Network with confidence … Part I
For those of us who work alone or with a small staff, outside contacts and referral resources are vital to the success of our businesses. I have always regarded business networking as one of the best and most useful marketing tools available to any professional. Done well, with intent and planning, consistent networking activities can plant the seeds that grow into life-long business relationships and referral sources.
Put simply, business networking is the practice of making mutually beneficial connections. It is a way for any business professional to increase his or her area of influence and help generate long-term results. It’s not easy though and takes a great deal of work and planning to do it well. That’s why for some people, networking is little more than a social activity, zipping around from one after-hours even to another, collecting an arm’s length of names and business cards at a trade show, or just a place to grab a free lunch. They are really missing out.
Although I’ve always helped my clients and associates understand the importance of networking, what I didn’t realize, however, was how few people really know how to do it successfully. Some people don’t know how to do it at all.
I recently presented a series of lectures on the subject of strategic business development techniques. As part of each discussion, I decided to see how well my audience performed in a typical networking situation. During one of the lectures, I gave the group 30 seconds to introduce themselves to someone sitting nearby and find out whatever they could about them in that short time frame.
Each party was supposed to ask and answer questions effectively in order to obtain the most pertinent and beneficial information. The questions were of their own devising, I did no prompting as to what they would ask or what the responses would be.
To me, the exercise seemed like something right out of a 100-level business class. On the first attempt, however, I was amazed to learn, out of 35 people, that only two even offered a business card and most could not even remember a first name, let alone any important details.
These results demonstrated to me, and my class, just how unprepared people were to gain any value from a networking activity. After all, why attend chamber of commerce or other networking events if you don’t even know what to say or how to present yourself?
To be fair, most people don’t get a course on networking in business school. It’s a very specific set of learned skills that grow with practice and experience. Plus, some personalities are just better suited to it than others. With that in mind, here are a few pointers that can help.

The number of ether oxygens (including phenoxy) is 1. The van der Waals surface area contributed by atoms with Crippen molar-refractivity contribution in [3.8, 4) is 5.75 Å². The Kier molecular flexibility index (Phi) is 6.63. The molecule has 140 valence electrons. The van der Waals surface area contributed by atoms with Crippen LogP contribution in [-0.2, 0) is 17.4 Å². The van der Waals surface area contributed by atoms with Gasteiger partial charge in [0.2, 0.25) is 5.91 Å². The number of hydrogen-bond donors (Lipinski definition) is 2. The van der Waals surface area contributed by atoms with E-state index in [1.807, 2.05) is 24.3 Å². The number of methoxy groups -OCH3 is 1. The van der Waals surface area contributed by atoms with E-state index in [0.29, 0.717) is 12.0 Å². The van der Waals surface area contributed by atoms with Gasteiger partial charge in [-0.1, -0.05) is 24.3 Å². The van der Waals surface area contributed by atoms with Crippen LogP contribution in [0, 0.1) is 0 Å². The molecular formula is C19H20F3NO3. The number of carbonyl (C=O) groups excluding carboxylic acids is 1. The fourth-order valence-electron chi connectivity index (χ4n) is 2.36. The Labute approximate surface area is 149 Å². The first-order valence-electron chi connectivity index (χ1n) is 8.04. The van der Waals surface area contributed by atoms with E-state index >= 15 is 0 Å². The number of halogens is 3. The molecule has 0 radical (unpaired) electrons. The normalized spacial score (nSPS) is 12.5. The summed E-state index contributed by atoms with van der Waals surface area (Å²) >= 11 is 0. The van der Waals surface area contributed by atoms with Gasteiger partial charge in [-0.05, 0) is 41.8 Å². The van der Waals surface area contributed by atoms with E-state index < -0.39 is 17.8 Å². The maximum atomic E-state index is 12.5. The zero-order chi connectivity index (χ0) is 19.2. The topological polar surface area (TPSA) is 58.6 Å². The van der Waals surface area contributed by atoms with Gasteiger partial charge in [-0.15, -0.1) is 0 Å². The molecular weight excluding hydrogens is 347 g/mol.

First, go in prepared! Create and rehearse an, “elevator speech,” or what Business Network International (BNI) used to refer to as the “60-Second Commercial.” This is a one-minute presentation that identifies you, your business and even outlines a product or service – all in fewer than 60 seconds. It’s quick and informative and, once completed, leaves you ready to listen rather than speak.
The average person speaks at about 120 words per minute, so you should be ready with no more than 100 words, providing a built-in buffer for nervousness. Practice it before you attend an event.
Here’s a word of advice on practicing your elevator speech – don’t use a mirror. Using a mirror to rehears a talk is distracting and counter-productive. Mirrors cause us to focus on the wrong things – like that pimple you just noticed on your nose or that your tie doesn’t match your shirt, even when it probably does. Mirrors make us too critical of our appearance and we lose sight of the goal – to rehearse and memorize the words until they fall from the lips as easily as saying your name.
Always dress for success, but be aware of the setting and don’t overdo it. For most after-hours events, business casual is a good bet for men and women alike. But guys, you’ll never go wrong in a nice business suit and tie. No sweats, hoodies, jeans or t-shirts and avoid items with conflicting logos or markings that do not pertain to your business. (For more on this subject: http://geryldeer.com/the-branding-challenge-displaying-only-your-logo/)
When you arrive, look for a check in or welcome table. If you were asked to RSVP, there may be a protocol or agenda you’ll need to know. If the person who welcomes you does not do so, ask if you might have an introduction to the host, or hosts, to pay your respects. This is a great way to make sure you are remembered by the organizers and get to know them for your own purposes as well.
If there is a map or other guide, such as for a trade show, make sure to get a copy as soon as you arrive. Use it to familiarize yourself with the layout and use other key information available to identify any specific attendees you’d like to meet. Whenever possible, try to plan this list before you arrive so you have a sort of “battle plan” already in mind. Also, make sure to say a brief, “hello” to people you already know, but your priority should be to spend the bulk of your time making new introductions.
END OF PART ONE … To read Part II download the PDF version of the entire article by clicking HERE.